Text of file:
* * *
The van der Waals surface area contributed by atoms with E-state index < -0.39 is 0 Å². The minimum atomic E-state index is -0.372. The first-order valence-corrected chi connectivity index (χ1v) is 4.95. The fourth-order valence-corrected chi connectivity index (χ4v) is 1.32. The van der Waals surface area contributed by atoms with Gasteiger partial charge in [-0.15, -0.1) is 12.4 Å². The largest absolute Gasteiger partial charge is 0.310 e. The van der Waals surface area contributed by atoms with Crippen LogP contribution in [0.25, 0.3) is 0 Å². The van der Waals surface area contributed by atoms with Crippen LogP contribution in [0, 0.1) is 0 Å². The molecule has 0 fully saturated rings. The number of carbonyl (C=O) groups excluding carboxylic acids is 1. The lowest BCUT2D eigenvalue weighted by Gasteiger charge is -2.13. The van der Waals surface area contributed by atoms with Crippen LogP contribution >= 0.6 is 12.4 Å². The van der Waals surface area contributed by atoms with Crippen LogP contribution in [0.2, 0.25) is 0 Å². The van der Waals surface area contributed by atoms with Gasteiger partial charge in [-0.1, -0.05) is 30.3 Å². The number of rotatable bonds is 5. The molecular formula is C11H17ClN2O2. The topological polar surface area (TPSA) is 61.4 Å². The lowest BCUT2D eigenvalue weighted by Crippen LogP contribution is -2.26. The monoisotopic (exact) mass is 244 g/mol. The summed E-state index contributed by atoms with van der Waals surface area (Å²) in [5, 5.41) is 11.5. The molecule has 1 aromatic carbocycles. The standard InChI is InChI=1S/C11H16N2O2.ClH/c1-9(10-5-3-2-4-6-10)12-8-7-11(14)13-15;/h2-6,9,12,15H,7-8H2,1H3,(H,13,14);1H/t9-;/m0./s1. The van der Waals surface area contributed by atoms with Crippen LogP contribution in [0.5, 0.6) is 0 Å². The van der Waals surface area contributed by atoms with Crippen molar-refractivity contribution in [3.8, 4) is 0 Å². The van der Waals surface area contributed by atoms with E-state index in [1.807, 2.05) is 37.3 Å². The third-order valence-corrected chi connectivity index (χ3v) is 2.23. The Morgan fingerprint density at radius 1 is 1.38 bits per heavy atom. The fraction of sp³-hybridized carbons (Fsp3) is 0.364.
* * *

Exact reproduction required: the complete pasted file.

The van der Waals surface area contributed by atoms with E-state index < -0.39 is 0 Å². The minimum atomic E-state index is -0.372. The first-order valence-corrected chi connectivity index (χ1v) is 4.95. The fourth-order valence-corrected chi connectivity index (χ4v) is 1.32. The van der Waals surface area contributed by atoms with Gasteiger partial charge in [-0.15, -0.1) is 12.4 Å². The largest absolute Gasteiger partial charge is 0.310 e. The van der Waals surface area contributed by atoms with Crippen LogP contribution in [0.25, 0.3) is 0 Å². The van der Waals surface area contributed by atoms with Crippen LogP contribution in [0, 0.1) is 0 Å². The molecule has 0 fully saturated rings. The number of carbonyl (C=O) groups excluding carboxylic acids is 1. The lowest BCUT2D eigenvalue weighted by Gasteiger charge is -2.13. The van der Waals surface area contributed by atoms with Crippen LogP contribution >= 0.6 is 12.4 Å². The van der Waals surface area contributed by atoms with Crippen LogP contribution in [0.2, 0.25) is 0 Å². The van der Waals surface area contributed by atoms with Gasteiger partial charge in [-0.1, -0.05) is 30.3 Å². The number of rotatable bonds is 5. The molecular formula is C11H17ClN2O2. The topological polar surface area (TPSA) is 61.4 Å². The lowest BCUT2D eigenvalue weighted by Crippen LogP contribution is -2.26. The monoisotopic (exact) mass is 244 g/mol. The summed E-state index contributed by atoms with van der Waals surface area (Å²) in [5, 5.41) is 11.5. The molecule has 1 aromatic carbocycles. The standard InChI is InChI=1S/C11H16N2O2.ClH/c1-9(10-5-3-2-4-6-10)12-8-7-11(14)13-15;/h2-6,9,12,15H,7-8H2,1H3,(H,13,14);1H/t9-;/m0./s1. The van der Waals surface area contributed by atoms with Crippen LogP contribution in [0.5, 0.6) is 0 Å². The van der Waals surface area contributed by atoms with Crippen molar-refractivity contribution in [3.8, 4) is 0 Å². The van der Waals surface area contributed by atoms with E-state index in [1.807, 2.05) is 37.3 Å². The third-order valence-corrected chi connectivity index (χ3v) is 2.23. The Morgan fingerprint density at radius 1 is 1.38 bits per heavy atom. The fraction of sp³-hybridized carbons (Fsp3) is 0.364.